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Maximizing Your Survey Response Rate

An online survey can be a great tool to help you gain valuable insight into your target audience, figure out your next new feature to roll out, and present yourself as a thought leader in your industry. However, getting enough people — and the right people — to respond to a survey can be a challenge. Moreover, an insufficient response rate might make your results null and worthless from a decision-making standpoint.

Luckily there are steps you can take to maximize your survey response rates — we’ve compiled five simple ways to help ensure that your survey is a success:

1. Ask meaningful questions. Be mindful of the overall goal(s) of your survey. Perhaps you want to ask thought provoking, industry-related questions and position yourself as a thought leader? Or, maybe you want to learn what customers love most, or least, about your product and get their thoughts on your latest feature. Or maybe you’re looking for thoughts on where your next user group should be held, or ideas for upcoming webinars. Regardless of what your survey goals are, it’s important to ask meaningful, targeted questions so that you can gather as much useful information as possible from your respondents.

2. Keep your questions concise. The shorter your questions, the better — for a variety of reasons. No one wants to fill out long, drawn-out surveys. Try to limit your questions to multiple choice or check box type answers as open ended questions have a much lower response rate. Save your open ended question for last where respondents can leave any feedback they want in the event it’s not covered in an earlier question.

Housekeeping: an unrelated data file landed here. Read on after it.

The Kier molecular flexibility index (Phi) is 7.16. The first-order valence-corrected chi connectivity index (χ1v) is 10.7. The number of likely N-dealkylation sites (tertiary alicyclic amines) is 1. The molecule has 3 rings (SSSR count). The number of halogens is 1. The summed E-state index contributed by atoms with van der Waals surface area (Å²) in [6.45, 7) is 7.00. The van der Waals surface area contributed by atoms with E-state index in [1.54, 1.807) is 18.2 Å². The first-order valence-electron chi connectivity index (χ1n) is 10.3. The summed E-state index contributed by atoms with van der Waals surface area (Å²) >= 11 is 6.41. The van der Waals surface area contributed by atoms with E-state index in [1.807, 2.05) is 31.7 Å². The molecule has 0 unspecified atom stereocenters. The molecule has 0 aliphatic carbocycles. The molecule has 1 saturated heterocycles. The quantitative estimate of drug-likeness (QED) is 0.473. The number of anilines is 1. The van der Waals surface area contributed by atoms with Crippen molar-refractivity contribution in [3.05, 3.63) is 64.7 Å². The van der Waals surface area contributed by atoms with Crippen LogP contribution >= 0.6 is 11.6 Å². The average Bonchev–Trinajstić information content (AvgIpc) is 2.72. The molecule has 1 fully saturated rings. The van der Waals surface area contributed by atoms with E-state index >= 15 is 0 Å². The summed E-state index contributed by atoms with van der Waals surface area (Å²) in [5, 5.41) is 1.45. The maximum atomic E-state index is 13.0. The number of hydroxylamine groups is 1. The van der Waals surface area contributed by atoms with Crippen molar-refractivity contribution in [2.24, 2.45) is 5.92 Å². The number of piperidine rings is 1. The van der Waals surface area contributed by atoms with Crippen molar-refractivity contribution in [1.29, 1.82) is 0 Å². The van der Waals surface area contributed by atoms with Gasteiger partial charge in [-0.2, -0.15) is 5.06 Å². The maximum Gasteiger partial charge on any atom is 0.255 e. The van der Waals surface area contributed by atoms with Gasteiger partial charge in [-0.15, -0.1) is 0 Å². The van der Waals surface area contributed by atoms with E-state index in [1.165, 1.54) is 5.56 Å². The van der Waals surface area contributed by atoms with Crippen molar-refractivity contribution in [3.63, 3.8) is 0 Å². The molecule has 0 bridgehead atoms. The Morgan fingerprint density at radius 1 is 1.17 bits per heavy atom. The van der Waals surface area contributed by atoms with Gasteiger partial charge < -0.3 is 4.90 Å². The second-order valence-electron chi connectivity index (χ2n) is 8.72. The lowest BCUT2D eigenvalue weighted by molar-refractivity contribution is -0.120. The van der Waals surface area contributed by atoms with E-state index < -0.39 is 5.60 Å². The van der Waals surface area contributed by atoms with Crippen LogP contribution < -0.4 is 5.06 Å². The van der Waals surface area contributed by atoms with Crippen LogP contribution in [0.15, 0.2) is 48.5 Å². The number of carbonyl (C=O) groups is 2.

3. Offer a reward to respondents. Offering a reward greatly increases your response rate. Things like iPods, gift cards, and swag are relatively inexpensive and are great motivators. Who doesn’t like freebies?

4. Share It. Using Twitter, Facebook and email to promote your survey can greatly increase response rates. Naturally, the more people that know about your survey, the more respondents you are likely to have. Just be careful not to inundate people with survey requests or you risk turning people off. Note: when emailing your survey out be sure you follow CAN-SPAM guidelines.

5. Test it. Before you send your survey out to your entire audience, test it with a pilot group (this could simply mean sending it to a few co-workers) and make sure results are tracking properly. It’s also a good idea to test your survey in different browsers as they may display the survey differently.

Once you’ve gathered enough results and compiled your survey data, sharing your results is important. Infographics are a popular way to disseminate survey results externally and establish yourself as a thought leader in your industry.